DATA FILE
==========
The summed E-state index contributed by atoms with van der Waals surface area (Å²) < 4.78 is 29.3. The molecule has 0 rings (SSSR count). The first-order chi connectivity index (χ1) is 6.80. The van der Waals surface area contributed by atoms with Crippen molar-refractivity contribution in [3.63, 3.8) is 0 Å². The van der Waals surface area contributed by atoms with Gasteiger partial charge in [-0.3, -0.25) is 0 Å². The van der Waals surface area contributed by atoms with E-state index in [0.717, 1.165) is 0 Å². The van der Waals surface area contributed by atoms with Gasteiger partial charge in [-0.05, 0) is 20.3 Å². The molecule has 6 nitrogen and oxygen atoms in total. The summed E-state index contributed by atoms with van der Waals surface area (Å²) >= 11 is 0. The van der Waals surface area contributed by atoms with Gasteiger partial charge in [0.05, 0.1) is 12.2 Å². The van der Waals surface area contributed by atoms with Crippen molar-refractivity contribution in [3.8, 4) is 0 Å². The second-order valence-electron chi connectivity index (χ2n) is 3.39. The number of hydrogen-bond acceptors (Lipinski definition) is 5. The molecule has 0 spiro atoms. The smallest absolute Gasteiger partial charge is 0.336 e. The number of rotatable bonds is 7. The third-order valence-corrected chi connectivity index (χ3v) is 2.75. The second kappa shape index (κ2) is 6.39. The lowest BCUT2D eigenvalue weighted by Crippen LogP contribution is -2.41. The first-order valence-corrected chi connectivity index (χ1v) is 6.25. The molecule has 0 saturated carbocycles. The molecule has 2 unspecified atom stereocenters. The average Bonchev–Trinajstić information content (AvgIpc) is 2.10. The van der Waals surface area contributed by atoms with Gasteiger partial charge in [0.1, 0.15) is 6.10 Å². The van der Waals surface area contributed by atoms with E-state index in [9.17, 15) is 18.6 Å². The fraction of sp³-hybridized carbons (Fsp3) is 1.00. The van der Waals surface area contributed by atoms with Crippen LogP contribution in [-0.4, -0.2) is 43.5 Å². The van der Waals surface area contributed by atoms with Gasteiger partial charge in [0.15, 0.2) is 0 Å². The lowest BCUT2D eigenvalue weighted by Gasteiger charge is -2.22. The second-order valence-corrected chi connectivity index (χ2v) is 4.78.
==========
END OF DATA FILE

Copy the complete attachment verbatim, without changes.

The summed E-state index contributed by atoms with van der Waals surface area (Å²) < 4.78 is 29.3. The molecule has 0 rings (SSSR count). The first-order chi connectivity index (χ1) is 6.80. The van der Waals surface area contributed by atoms with Crippen molar-refractivity contribution in [3.63, 3.8) is 0 Å². The van der Waals surface area contributed by atoms with Gasteiger partial charge in [-0.3, -0.25) is 0 Å². The van der Waals surface area contributed by atoms with E-state index in [0.717, 1.165) is 0 Å². The van der Waals surface area contributed by atoms with Gasteiger partial charge in [-0.05, 0) is 20.3 Å². The molecule has 6 nitrogen and oxygen atoms in total. The summed E-state index contributed by atoms with van der Waals surface area (Å²) >= 11 is 0. The van der Waals surface area contributed by atoms with Gasteiger partial charge in [0.05, 0.1) is 12.2 Å². The van der Waals surface area contributed by atoms with Crippen molar-refractivity contribution in [3.8, 4) is 0 Å². The second-order valence-electron chi connectivity index (χ2n) is 3.39. The number of hydrogen-bond acceptors (Lipinski definition) is 5. The molecule has 0 spiro atoms. The smallest absolute Gasteiger partial charge is 0.336 e. The number of rotatable bonds is 7. The third-order valence-corrected chi connectivity index (χ3v) is 2.75. The second kappa shape index (κ2) is 6.39. The lowest BCUT2D eigenvalue weighted by Crippen LogP contribution is -2.41. The first-order valence-corrected chi connectivity index (χ1v) is 6.25. The molecule has 0 saturated carbocycles. The molecule has 2 unspecified atom stereocenters. The average Bonchev–Trinajstić information content (AvgIpc) is 2.10. The van der Waals surface area contributed by atoms with Gasteiger partial charge in [0.1, 0.15) is 6.10 Å². The van der Waals surface area contributed by atoms with E-state index in [9.17, 15) is 18.6 Å². The fraction of sp³-hybridized carbons (Fsp3) is 1.00. The van der Waals surface area contributed by atoms with Crippen LogP contribution in [-0.4, -0.2) is 43.5 Å². The van der Waals surface area contributed by atoms with Gasteiger partial charge in [0.15, 0.2) is 0 Å². The lowest BCUT2D eigenvalue weighted by Gasteiger charge is -2.22. The second-order valence-corrected chi connectivity index (χ2v) is 4.78.